Manton sighed. "Alright, let's say that the magic figure is set a bit higher. It doesn't really matter."

"But wouldn't that negate the whole point of the scheme?"

"Not at all. As someone who enjoys life to the full, my weight puts me over the magic figure. I have two choices. I can either lose weight, or I can buy the fat credits off someone who doesn't need them. They get money, and I ostensibly get a bit more time in which to lose weight.

"But they don't exist." spluttered Abrahams. "You can't create something out of thin air and then sell it to someone else."

"My dear fellow, Travis does it in the City every working day, as do thousands of his colleagues. That's what makes the world go round."

"He's right. We just give them better names, like 'leveraged gilt future equity bonds' or something equally meaningless." Travis was quite excited. "Manton, this is the stuff of genius. I could actually make this work"

"And the best of it is that nothing changes." Manton drained his glass. "I can remain overweight, but free of guilt. Indeed, I can feel proud that I am doing my bit to make the world a better place, by helping to turn my fellow man into a copy of me by giving them the money to buy food."

"But if you do that, at some point they won't have any fat credits to sell because they won't be underweight." said Treworthy. "They you would have to lose weight."

"I don't think so. I think you would find that there would be a move to increase the fat-average figure so that they are all underweight again."

"Standard practice in the City old boy." said Travis. "Listen Manton, do you want to go into partnership on this? Fat credits. I'm amazed no one has thought of this before. We could even sell fat credit futures. Get people trading on which way the fat-average figure was going to move. The sky's the limit."

"This isn't very helpful when it comes to losing weight, is it." I observed.

"Yes but that's just it. It's not about losing weight. That's just the cover story. If the government really wanted people to lose weight, they would just tax everyone who was above a certain weight. No buying and selling of anything." said Manton.

"This is ridiculous Manton." interjected Treworthy. "It doesn't apply to carbon offsetting anyway. People being fat isn't endangering the planet."

"No, it just endangers their own health. But no government is ever going to suggest such a tax of course – it would be political suicide."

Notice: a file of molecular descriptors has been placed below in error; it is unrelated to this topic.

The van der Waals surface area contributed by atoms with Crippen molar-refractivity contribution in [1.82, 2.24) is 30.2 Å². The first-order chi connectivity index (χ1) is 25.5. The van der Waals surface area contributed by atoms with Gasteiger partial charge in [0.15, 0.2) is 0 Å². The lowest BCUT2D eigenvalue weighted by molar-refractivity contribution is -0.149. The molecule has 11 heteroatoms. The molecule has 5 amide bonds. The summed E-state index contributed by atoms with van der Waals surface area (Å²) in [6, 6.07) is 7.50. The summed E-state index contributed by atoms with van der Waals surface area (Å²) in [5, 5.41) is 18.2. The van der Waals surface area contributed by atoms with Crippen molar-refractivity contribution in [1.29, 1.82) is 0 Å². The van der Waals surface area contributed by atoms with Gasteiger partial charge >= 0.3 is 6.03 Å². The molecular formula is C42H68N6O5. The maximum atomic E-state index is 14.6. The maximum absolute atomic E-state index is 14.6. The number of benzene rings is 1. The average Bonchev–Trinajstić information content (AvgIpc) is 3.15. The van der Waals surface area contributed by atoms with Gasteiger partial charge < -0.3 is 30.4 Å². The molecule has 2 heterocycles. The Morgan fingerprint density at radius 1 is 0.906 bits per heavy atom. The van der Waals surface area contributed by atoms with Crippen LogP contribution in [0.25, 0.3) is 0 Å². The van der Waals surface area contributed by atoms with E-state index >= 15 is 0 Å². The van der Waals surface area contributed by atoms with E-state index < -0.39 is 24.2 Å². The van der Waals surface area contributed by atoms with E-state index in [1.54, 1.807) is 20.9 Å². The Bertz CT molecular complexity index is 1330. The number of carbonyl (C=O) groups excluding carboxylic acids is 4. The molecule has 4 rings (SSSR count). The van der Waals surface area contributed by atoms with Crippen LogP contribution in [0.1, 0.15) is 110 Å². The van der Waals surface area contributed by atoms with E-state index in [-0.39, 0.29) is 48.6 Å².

"But it could be made to work for pollution." said Abrahams. "If it was just a straight tax, and no trading was allowed."

"No that won't work" said Treworthy, his voice suddenly sounding tired. He looked over at Manton, resignation in his eyes. "Will it."

"No, I'm rather afraid it won't."

"But why not?" asked Abrahams.

"Because any company producing pollution will just work harder, in order to produce more profit. Thus enabling them to pay the pollution tax." Treworthy sighed.

"Which will just cause more pollution. Yes, I see." said Abrahams.

"Which brings me back to my point. We are all doomed and we don’t deserve any better. QED." Manton lifted his glass to find that it was empty. "Where's Henry?"

Treworthy rubbed his eyes. "Damn you Manton, can't you ever be wrong?"

"If you can show me where my reasoning is flawed, I would be extremely grateful Treworthy. I have no desire to be right in this particular case. You were right in that respect, at least. If Henry can be located, I will gladly buy you a drink to show that there are no hard feelings." His eyes scanned the library. "Where the devil is he?"

The library fell silent for a while. Treworthy seemed depressed, and I was trying to find a flaw in Manton's argument but failing to do so. The only one who seemed unaffected buy the general air of gloom was Travis, who was now punching figures into a small pocket calculator.

"Listen chaps. If everyone here agrees to keep their mouths shut on this until I can make a few phone calls, I think we could make a real killing on the markets. I'll cut you all in. What do you say?"

No one answered.

"What about you Manton?"

"No, I don't think so Travis. It wouldn't sit well with me, but by all means go ahead yourself. I give the idea to the world free of charge for anyone to make use of, as they see fit."

"As you wish. Will everyone at least agree not to breathe a word of this to anyone else until I am able to register the idea with the Regulatory Trade Commission?"

Everyone mumbled their assent.

"Excellent, I'll ring Alan after we've eaten."

"Dinner is served, Gentlemen." said Henry, who had just appeared at the door.

As we walked through into the dining room, I heard Manton reprimanding Henry for being absent.

"I do apologise sir. I had to make a quick telephone call."

"Well it was damned inconvenient."

"Yes sir. Do you still require a drink sir?"

"Yes, and one for Treworthy too."

"I shall bring them through to the dining room sir."

As Henry was placing the drinks on the table, Treworthy turned to him.

"What do you think about the all this business, Henry."

"Business, sir?"

"You know, the environment. Pollution. Global warming."

"Well I'm sure that when the time comes, we will get the end that best justifies our means, sir."